Robby Gordon is hoping the tenth time will be the charm for him at the Indianapolis Motor Speedway. Once again this year, Gordon is going for the "daily double", hoping to win the 88th Indianapolis 500 Mile Race and the Coca-Cola 600, racing 1100...
Robby Gordon is hoping the tenth time will be the charm for him at the Indianapolis Motor Speedway. Once again this year, Gordon is going for the "daily double", hoping to win the 88th Indianapolis 500 Mile Race and the Coca-Cola 600, racing 1100 miles in one day, the 30th of May.
For a lesser driver it would be an incredibly tough challenge, but for Gordon, it's fairly normal. This is a guy who lives to race; motorsports is what keeps him going. And going he'll be throughout the month of May. Robby left the Brickyard circuit after practice ended yesterday afternoon, flying to Richmond to practice and qualify his NASCAR Busch Series Fruit of the Loom Chevy 10th for Friday night's race.
Tomorrow he's got Cup practice and qualifying and the Busch Series 250 in the evening. Once completed, Gordon flies back to Indy for MBNA Pole Day. He's got to be out of Indianapolis by about 3PM to contest the Pontiac Performance 400 Saturday night in Richmond, then he returns to Indy for Sunday practice and qualifying, then back to Charlotte later that evening.
Getting confused yet? It gets even more hectic as the month progresses, depending on Gordon's finish in Friday night's Busch race.
Here in Indianapolis, Gordon's had a rather exciting week after smashing his primary car on Monday. "It didn't hurt the car very bad," he explained. "It didn't even hurt the radiator on the left-hand side, so it was a pretty light impact." Gordon was on his first qualifying simulation late in the afternoon and "it got a little bit sideways on me and did a little tank-slapper. The out-lap was a 218.4 so I think we'll get back into the 220s and not have a problem."
The new aero specifications delineated by the Indy Racing League have given engineers a big role in setups for the 2004 Indy 500. "What we've come across is the car is a little pitch-sensitive when it gets into the corner and gains front downforce at the middle of the corner. Then it tends to tail off at exit," Robby said. "You can't afford to have any understeer because it scrubs off more speed."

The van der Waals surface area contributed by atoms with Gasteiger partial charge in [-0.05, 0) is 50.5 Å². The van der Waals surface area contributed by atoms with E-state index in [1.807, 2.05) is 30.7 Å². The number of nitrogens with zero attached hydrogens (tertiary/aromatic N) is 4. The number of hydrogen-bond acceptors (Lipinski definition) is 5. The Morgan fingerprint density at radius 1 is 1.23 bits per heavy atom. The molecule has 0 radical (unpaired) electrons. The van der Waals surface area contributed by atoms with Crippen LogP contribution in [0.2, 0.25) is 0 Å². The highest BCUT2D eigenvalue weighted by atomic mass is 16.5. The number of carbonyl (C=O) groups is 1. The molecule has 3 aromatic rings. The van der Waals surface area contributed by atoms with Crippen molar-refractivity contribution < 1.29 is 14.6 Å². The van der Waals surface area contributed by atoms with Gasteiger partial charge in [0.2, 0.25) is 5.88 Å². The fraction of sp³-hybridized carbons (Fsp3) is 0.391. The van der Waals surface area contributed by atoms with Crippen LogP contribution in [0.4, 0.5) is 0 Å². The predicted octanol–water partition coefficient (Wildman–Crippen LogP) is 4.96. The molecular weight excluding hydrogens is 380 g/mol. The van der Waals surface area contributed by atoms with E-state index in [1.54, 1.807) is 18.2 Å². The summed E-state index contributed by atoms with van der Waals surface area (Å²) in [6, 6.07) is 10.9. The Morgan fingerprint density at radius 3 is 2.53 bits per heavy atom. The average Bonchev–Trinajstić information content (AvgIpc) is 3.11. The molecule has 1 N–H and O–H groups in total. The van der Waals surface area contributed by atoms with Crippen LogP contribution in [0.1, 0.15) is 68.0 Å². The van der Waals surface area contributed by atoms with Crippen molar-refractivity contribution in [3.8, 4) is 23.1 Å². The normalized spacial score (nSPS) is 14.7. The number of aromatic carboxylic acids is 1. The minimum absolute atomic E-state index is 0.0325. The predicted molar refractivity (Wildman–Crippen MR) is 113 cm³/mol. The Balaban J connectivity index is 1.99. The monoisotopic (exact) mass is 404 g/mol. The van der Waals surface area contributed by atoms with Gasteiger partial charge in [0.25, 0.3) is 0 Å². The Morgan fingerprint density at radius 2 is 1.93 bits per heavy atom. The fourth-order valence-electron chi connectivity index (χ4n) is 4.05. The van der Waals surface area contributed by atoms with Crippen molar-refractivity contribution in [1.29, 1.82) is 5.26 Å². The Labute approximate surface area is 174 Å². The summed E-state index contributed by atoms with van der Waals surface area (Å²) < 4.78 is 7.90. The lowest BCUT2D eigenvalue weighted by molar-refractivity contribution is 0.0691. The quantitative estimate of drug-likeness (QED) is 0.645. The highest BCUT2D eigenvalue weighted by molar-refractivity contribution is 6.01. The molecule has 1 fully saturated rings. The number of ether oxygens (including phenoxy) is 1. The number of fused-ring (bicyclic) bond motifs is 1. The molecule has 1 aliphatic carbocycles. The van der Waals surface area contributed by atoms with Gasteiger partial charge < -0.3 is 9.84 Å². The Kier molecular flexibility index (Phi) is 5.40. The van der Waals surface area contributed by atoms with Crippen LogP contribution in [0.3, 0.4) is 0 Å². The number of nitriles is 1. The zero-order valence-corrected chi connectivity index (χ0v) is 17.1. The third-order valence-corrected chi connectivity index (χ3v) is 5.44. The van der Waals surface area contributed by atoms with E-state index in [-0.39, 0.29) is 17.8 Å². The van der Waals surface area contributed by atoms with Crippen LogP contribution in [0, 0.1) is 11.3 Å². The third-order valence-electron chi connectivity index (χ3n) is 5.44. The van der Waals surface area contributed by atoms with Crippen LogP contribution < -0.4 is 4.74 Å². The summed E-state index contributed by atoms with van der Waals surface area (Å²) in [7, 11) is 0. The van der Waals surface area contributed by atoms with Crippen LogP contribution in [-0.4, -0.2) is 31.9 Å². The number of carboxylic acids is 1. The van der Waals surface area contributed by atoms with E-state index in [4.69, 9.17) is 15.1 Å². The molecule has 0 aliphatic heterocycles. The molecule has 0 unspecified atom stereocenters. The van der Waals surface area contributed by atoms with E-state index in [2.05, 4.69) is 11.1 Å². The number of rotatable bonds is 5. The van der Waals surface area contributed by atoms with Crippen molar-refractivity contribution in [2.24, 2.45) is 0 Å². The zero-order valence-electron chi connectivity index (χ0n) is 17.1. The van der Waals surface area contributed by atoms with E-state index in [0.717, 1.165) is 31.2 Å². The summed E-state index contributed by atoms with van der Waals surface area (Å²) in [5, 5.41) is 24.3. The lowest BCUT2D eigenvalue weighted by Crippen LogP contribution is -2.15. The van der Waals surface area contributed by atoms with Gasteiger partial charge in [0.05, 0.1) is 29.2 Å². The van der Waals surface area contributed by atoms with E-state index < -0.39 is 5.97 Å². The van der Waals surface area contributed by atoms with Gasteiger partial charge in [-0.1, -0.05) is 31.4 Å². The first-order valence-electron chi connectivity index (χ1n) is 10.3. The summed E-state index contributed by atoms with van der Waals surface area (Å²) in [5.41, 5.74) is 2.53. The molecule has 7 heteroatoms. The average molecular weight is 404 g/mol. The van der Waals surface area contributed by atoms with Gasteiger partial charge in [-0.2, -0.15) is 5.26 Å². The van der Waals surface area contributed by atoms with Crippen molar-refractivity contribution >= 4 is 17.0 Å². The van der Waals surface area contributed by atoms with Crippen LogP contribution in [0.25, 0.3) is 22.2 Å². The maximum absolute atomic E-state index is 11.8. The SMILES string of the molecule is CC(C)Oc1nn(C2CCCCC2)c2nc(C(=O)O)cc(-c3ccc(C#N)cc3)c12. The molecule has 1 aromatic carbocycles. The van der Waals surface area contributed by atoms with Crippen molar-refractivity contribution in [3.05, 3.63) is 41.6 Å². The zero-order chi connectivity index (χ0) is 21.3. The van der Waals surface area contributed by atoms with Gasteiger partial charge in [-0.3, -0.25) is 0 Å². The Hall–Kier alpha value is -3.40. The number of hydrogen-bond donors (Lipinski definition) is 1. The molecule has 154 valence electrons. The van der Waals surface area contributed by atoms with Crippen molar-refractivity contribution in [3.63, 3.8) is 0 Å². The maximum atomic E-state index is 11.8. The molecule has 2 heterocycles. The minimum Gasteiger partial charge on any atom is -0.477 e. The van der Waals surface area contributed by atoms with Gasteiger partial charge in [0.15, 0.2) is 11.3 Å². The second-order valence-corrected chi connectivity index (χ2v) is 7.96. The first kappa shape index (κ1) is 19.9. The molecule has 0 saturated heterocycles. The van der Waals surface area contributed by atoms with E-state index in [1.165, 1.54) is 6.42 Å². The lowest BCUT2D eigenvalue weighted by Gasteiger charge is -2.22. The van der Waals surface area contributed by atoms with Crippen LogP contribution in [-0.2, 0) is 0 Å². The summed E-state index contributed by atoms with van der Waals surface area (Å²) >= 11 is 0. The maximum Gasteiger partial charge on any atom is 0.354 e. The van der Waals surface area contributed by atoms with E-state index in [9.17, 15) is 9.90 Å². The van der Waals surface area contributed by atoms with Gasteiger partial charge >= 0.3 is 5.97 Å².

Relegated to the backup car for Tuesday and Wednesday practices, Gordon knocked out a lap of 219.034mph Wednesday afternoon that left him 21st in the combined practice results after five days of practice. His Thomas Knapp-led crew put qualifying suspension on the backup to achieve that lap in another qualifying simulation.
His team will put the qualifying engine from Chevrolet in the car before Robby makes his way back to the center of open wheel racing. "Chevrolet told us in a meeting yesterday that when we get this engine, this spec of qualifying will also be validated for the race, that they have put 500 miles on this spec on their transient dyno.
"We will be able to race this spec," Gordon revealed. "Chevrolet is real proud of the motor and they feel they're going to give us good race horsepower and good fuel mileage," he said.
Over the past nine tries, Gordon's done just about everything. He's learned how to lose the Indy 500 and he's ready, physically and mentally to win this great race. And Robby Gordon is still figuring out what he's going to do with the great group he's put in place. "I'm real proud of the race team that we have. It's very organized; it's pretty clean. So I'd hate to see the team go away.
"We will have two cars, and two cars will always be ready because that's the way our program is set up. In other words, Robby Gordon will take a "good, hard, serious look at it, but I don't see it happening [the IRL team continuing].
If predicted showers continue into Saturday morning, Gordon may have a big decision to make about his plans for the evening ahead. While his Cup owner Richard Childress may come with Gordon to Indy for MBNA Pole Day, there's a certain point in time - close to 3PM Saturday afternoon - where the duo need to make a precise decision whether to stay or go. "If we have a legitimate shot at the pole and Richard's cool with it and Cingular is cool with it, then we will take those steps [to stick around] at that time.
There's a lot of things that change as performances change throughout the month. And that's one thing cool about racing," he reminded. "You can't do a normal business. Race teams, they can turn and change directions real quick. You don't have to go through a big committee to figure out what you're going to do."